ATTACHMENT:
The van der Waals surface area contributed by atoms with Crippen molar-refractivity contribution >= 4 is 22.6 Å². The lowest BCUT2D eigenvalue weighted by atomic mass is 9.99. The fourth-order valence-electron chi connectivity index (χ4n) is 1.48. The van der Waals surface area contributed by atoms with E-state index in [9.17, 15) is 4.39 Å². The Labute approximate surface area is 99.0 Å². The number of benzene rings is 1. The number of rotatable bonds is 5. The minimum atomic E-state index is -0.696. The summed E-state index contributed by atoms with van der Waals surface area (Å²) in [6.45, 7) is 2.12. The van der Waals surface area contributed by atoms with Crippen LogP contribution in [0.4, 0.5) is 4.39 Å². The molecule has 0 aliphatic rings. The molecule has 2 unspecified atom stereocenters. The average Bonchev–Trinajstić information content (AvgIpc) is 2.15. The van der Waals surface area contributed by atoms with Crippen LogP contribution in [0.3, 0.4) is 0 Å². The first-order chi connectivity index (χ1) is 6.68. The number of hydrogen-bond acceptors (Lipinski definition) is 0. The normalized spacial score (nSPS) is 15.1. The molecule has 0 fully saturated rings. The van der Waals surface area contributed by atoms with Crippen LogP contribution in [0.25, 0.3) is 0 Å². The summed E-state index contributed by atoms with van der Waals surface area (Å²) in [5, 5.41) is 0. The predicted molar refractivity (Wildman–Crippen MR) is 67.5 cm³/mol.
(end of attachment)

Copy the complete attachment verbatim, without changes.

The van der Waals surface area contributed by atoms with Crippen molar-refractivity contribution >= 4 is 22.6 Å². The lowest BCUT2D eigenvalue weighted by atomic mass is 9.99. The fourth-order valence-electron chi connectivity index (χ4n) is 1.48. The van der Waals surface area contributed by atoms with E-state index in [9.17, 15) is 4.39 Å². The Labute approximate surface area is 99.0 Å². The number of benzene rings is 1. The number of rotatable bonds is 5. The minimum atomic E-state index is -0.696. The summed E-state index contributed by atoms with van der Waals surface area (Å²) in [6.45, 7) is 2.12. The van der Waals surface area contributed by atoms with Crippen LogP contribution in [0.4, 0.5) is 4.39 Å². The molecule has 0 aliphatic rings. The molecule has 2 unspecified atom stereocenters. The average Bonchev–Trinajstić information content (AvgIpc) is 2.15. The van der Waals surface area contributed by atoms with Crippen LogP contribution in [0.3, 0.4) is 0 Å². The first-order chi connectivity index (χ1) is 6.68. The number of hydrogen-bond acceptors (Lipinski definition) is 0. The normalized spacial score (nSPS) is 15.1. The molecule has 0 fully saturated rings. The van der Waals surface area contributed by atoms with Crippen LogP contribution in [0.25, 0.3) is 0 Å². The summed E-state index contributed by atoms with van der Waals surface area (Å²) in [5, 5.41) is 0. The predicted molar refractivity (Wildman–Crippen MR) is 67.5 cm³/mol.